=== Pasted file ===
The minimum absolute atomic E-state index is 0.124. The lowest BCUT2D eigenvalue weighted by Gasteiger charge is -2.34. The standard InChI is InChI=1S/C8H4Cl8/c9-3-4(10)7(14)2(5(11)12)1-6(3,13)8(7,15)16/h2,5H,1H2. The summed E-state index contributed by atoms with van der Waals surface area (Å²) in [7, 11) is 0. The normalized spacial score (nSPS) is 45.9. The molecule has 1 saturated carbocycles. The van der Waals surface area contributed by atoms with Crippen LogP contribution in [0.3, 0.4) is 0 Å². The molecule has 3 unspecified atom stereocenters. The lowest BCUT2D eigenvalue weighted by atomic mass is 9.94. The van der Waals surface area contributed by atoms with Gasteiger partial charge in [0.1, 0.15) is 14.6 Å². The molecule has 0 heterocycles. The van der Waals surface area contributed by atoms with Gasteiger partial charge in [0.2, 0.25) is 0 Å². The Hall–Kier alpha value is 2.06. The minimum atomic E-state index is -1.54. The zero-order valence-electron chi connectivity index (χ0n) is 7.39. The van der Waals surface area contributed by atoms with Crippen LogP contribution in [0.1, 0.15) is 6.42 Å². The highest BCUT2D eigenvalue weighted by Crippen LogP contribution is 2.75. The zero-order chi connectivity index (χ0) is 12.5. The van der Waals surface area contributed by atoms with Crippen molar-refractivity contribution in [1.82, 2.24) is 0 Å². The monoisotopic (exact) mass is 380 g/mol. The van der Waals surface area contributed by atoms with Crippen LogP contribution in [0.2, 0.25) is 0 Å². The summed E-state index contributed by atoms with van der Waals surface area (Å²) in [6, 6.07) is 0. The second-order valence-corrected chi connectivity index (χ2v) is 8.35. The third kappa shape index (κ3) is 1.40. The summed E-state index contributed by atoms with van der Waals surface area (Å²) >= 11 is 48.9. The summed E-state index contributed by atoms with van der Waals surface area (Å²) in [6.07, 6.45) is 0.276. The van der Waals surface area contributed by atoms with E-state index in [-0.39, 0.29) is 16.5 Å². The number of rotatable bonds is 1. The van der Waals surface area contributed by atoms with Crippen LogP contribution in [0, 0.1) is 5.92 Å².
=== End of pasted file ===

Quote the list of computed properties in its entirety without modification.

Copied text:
The minimum absolute atomic E-state index is 0.124. The lowest BCUT2D eigenvalue weighted by Gasteiger charge is -2.34. The standard InChI is InChI=1S/C8H4Cl8/c9-3-4(10)7(14)2(5(11)12)1-6(3,13)8(7,15)16/h2,5H,1H2. The summed E-state index contributed by atoms with van der Waals surface area (Å²) in [7, 11) is 0. The normalized spacial score (nSPS) is 45.9. The molecule has 1 saturated carbocycles. The van der Waals surface area contributed by atoms with Crippen LogP contribution in [0.3, 0.4) is 0 Å². The molecule has 3 unspecified atom stereocenters. The lowest BCUT2D eigenvalue weighted by atomic mass is 9.94. The van der Waals surface area contributed by atoms with Gasteiger partial charge in [0.1, 0.15) is 14.6 Å². The molecule has 0 heterocycles. The van der Waals surface area contributed by atoms with Gasteiger partial charge in [0.2, 0.25) is 0 Å². The Hall–Kier alpha value is 2.06. The minimum atomic E-state index is -1.54. The zero-order valence-electron chi connectivity index (χ0n) is 7.39. The van der Waals surface area contributed by atoms with Crippen LogP contribution in [0.1, 0.15) is 6.42 Å². The highest BCUT2D eigenvalue weighted by Crippen LogP contribution is 2.75. The zero-order chi connectivity index (χ0) is 12.5. The van der Waals surface area contributed by atoms with Crippen molar-refractivity contribution in [1.82, 2.24) is 0 Å². The monoisotopic (exact) mass is 380 g/mol. The van der Waals surface area contributed by atoms with Crippen LogP contribution in [0.2, 0.25) is 0 Å². The summed E-state index contributed by atoms with van der Waals surface area (Å²) in [6, 6.07) is 0. The second-order valence-corrected chi connectivity index (χ2v) is 8.35. The third kappa shape index (κ3) is 1.40. The summed E-state index contributed by atoms with van der Waals surface area (Å²) >= 11 is 48.9. The summed E-state index contributed by atoms with van der Waals surface area (Å²) in [6.07, 6.45) is 0.276. The van der Waals surface area contributed by atoms with E-state index in [-0.39, 0.29) is 16.5 Å². The number of rotatable bonds is 1. The van der Waals surface area contributed by atoms with Crippen LogP contribution in [0, 0.1) is 5.92 Å².